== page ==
The leadership team has maintained the good quality of education in the school since the last inspection. You and your leadership team were all appointed after the last inspection and you rapidly identified further aspects of the school’s work to improve. You have wasted no time in implementing positive changes to make the school an even better place for pupils and staff. Children in the early years begin school with starting points that are usually typical for their age. Over time, they make good progress and leave St John’s having attained well in reading, writing and mathematics. There is a constant flow of exciting developments at St John’s because you and your staff continually reflect on what pupils need to achieve well and enjoy learning. For example, the weekly ‘learning forums’, held in each class and led by pupils, provide time for reflection about what has supported learning and what could be improved. These discussions result in teachers adapting their plans to meet pupils’ needs more effectively. Teachers promote pupils’ spiritual, moral, social and cultural development very well through a broad and rich curriculum, underpinned by Christian values. Teachers plan learning activities which enthuse and engage pupils. For example, I observed Year 6 pupils eagerly share their marketing strategies to promote a theme park they had designed. Your strong leadership, clear sense of purpose and high expectations have enabled the school to continue to improve at pace. You use a wide range of information well, including feedback from pupils and parents, to accurately judge the school’s effectiveness. The leadership team and governors know precisely what needs to be done to secure even better outcomes for pupils. Leaders’ development plans are thorough and focus on the right priorities. You ensure that there is rigorous followup to any agreed actions. As a result, pupils’ achievements reflect the good and improving quality of teaching in the school. Teachers usually plan lessons which build on pupils’ prior knowledge and enable them to achieve well. You recognise that there is still more work to be done to ensure that all pupils reach their full potential. Your comment ‘We’re always striving to become better’ is reflective of the school’s ethos which is imbued with a sense of encouragement and optimism. The school’s motto ‘I will shine’ permeates all aspects of the school’s work, including the gentle encouragement of pupils to ‘shine’ in everything they do. Parents are united in their support for the school and an overwhelming majority would recommend it to others without hesitation. One parent described the school as ‘family-focused’ and this sentiment was echoed by many other parents and pupils. Parents particularly value the wide variety of extra-curricular activities that are offered which contribute well to pupils’ personal development. For example, I observed an after-school club of young musicians playing skilfully the theme from Star Wars and accurately following a musical score. Each pupil was valued for their contribution and showed self-motivation to succeed. At the last inspection, the school was charged with accelerating the progress of pupils who have special educational needs and/or disabilities, and increasing governors’ visits so they were able to evaluate more effectively how well leaders were addressing school priorities. Leaders have taken effective action to tackle these issues. Most pupils who have special educational needs and/or disabilities make good progress as a result of carefully matched interventions. Teachers keep parents well informed about their children’s progress through termly meetings. Safeguarding is effective. You ensure that pupils thrive in a safe and caring environment by keeping safeguarding at the forefront of everyone’s mind. All safeguarding arrangements are rigorous and record-keeping is appropriately detailed and of high quality. Staff have a clear understanding about the procedures to follow if they suspect a child is at risk of harm. Staff are knowledgeable about all aspects of safeguarding because they receive regular training. They are vigilant and take action when necessary to prevent pupils from harm. When other agencies are slow to respond, leaders are persistent in their quest to get the support families and their children need. Pupils say that they feel safe in school and were able to give me several examples of how staff keep them safe. They say that bullying is rare and when it happens, staff are good at resolving it quickly. Inspection findings At the start of my visit, we discussed the key lines of enquiry to be pursued during the day. We agreed to focus on how well teachers plan work that challenges all pupils; the effectiveness of governance; and the behaviour of pupils. The proportions of pupils who are assessed at greater depth in reading, writing and mathematics at the end of key stage 1 are below the national average, and notably so in mathematics. At the end of key stage 2, the proportions of pupils who reach the higher standards in reading, writing and mathematics are broadly average. Leaders have rightly put a spotlight on middle and higher-attaining pupils who have previously not achieved as well. Current pupils are making better gains in learning because, increasingly, teachers are planning work which requires pupils to work at greater depth. Teachers often allow pupils to make choices in their learning. For example, pupils can select the level of difficulty of a task through the ‘chilli pepper menu challenge’. This helps in matching work correctly to pupils’ abilities and enabling them to progress. However, sometimes activities are not sufficiently demanding to stretch the most able pupils. As a result, too few reach the highest standards of attainment. Teachers routinely check pupils’ skills and knowledge before commencing a unit of work to determine their starting points. However, assessments do not always give pupils the opportunity to demonstrate their full range of skills and knowledge. This means that the higher-ability pupils sometimes spend too long completing work that is too easy before moving onto harder work. This slows their progress. Current pupils’ work in mathematics shows that leaders’ recent focus on developing pupils’ mathematical reasoning and problem-solving skills has proved beneficial in raising levels of challenge. Pupils are able to explain their thinking well and use diagrams and mathematical apparatus to help them with their calculations. For example, in a key stage 2 lesson, pupils used fraction boards and drawings effectively as part of a ‘chocolate bar sharing’ investigation to arrive at the correct solution. The teaching of writing is effective. Pupils develop their skills progressively over time, although there are some inconsistencies in spelling. Leaders have already taken action to rectify this issue. Pupils are supported by teachers to edit and improve their work, and this increases rates of progress. Teachers’ use of questioning to deepen and extend pupils’ learning is particularly effective. Pupils’ achievement in reading is a strength of the school. Pupils are keen to read and encouraged to do so. Two well-stocked libraries and motivational displays about books inspire pupils to read for pleasure. However, some of the most able pupils have been given books from the school’s reading scheme that are too easy. Despite a spike in exclusions in 2015, there have been no further exclusions since. Leaders have implemented an effective behaviour management strategy which is closely adhered to by all staff. Behaviour logs show that incidents of poor behaviour are rare. Pupils are polite and get along well together. In lessons, pupils demonstrate good behaviour, they collaborate well and learn from one another. Pupils have very good attitudes to learning because teachers make work relevant and appealing to their interests. For example, one class used the popular ‘fidget spinner’ toy as the basis for learning how to construct non-chronological reports. As a result, pupils had a real sense of purpose for writing and did so willingly. Governance has significantly improved since the last inspection. Governors show a strong commitment and strive to do their best for the pupils and staff at St John’s. They play a strategic role in the life of the school and know it very well. Governors are much better informed about pupils’ achievements because they visit the school regularly. They have a clear knowledge of the school’s strengths and areas for development, and regularly challenge leaders to improve the school’s performance further. Governors’ monitoring visits are closely linked to school priorities. They provide insightful and honest feedback to leaders which is valued and helps to move the school forward. Next steps for the school Leaders and those responsible for governance should ensure that: teachers plan learning tasks that enable pupils, particularly the most able pupils, to deepen their knowledge and achieve at greater depth teachers offer the most able readers suitably challenging reading material assessments provide pupils with the opportunity to demonstrate their full range of skills, knowledge, and understanding of a topic. I am copying this letter to the chair of the governing body, the director of education for the Diocese of Coventry, the regional schools commissioner and the director of children’s services for Coventry. This letter will be published on the Ofsted website. Yours sincerely Tim Hill Her Majesty’s Inspector Information about the inspection During the inspection, I held discussions with you and other senior leaders about the school’s progress since the last inspection and current priorities. I met with a group of staff, including a teaching assistant and a lunchtime supervisor, to discuss safeguarding. I held a meeting with a group of governors. We visited lessons in most year groups where we observed learning and talked to pupils about their work. We carried out a scrutiny of pupils’ work, focusing on the most able pupils.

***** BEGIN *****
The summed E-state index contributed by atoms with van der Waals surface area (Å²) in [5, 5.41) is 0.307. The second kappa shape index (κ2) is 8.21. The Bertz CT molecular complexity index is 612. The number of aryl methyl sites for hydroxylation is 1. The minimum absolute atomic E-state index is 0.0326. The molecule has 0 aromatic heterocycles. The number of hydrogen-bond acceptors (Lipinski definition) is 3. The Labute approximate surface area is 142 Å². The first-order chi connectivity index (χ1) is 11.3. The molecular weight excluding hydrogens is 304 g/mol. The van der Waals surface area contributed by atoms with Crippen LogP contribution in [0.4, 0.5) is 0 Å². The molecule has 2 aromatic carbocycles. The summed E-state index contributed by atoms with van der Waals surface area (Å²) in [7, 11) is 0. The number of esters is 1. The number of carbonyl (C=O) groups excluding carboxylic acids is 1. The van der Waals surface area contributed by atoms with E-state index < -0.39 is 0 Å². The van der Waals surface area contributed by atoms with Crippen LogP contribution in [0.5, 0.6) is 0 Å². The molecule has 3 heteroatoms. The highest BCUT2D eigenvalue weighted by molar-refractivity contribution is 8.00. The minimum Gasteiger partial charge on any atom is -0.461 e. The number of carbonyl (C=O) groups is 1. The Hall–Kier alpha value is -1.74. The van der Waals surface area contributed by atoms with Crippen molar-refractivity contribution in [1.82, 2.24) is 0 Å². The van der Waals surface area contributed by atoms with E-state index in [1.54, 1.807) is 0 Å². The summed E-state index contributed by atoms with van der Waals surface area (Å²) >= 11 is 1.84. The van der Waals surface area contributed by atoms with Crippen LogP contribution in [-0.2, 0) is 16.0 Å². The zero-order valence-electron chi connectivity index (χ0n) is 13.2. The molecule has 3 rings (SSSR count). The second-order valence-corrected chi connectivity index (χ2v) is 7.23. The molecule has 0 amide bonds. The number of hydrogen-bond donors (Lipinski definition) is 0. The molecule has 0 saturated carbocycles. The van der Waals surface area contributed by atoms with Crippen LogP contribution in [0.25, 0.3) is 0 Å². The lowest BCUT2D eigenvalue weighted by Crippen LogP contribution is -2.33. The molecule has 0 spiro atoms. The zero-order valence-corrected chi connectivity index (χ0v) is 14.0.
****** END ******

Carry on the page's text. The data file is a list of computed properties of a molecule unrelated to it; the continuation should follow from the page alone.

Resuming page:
St John's Church of England Academy Parent Reviews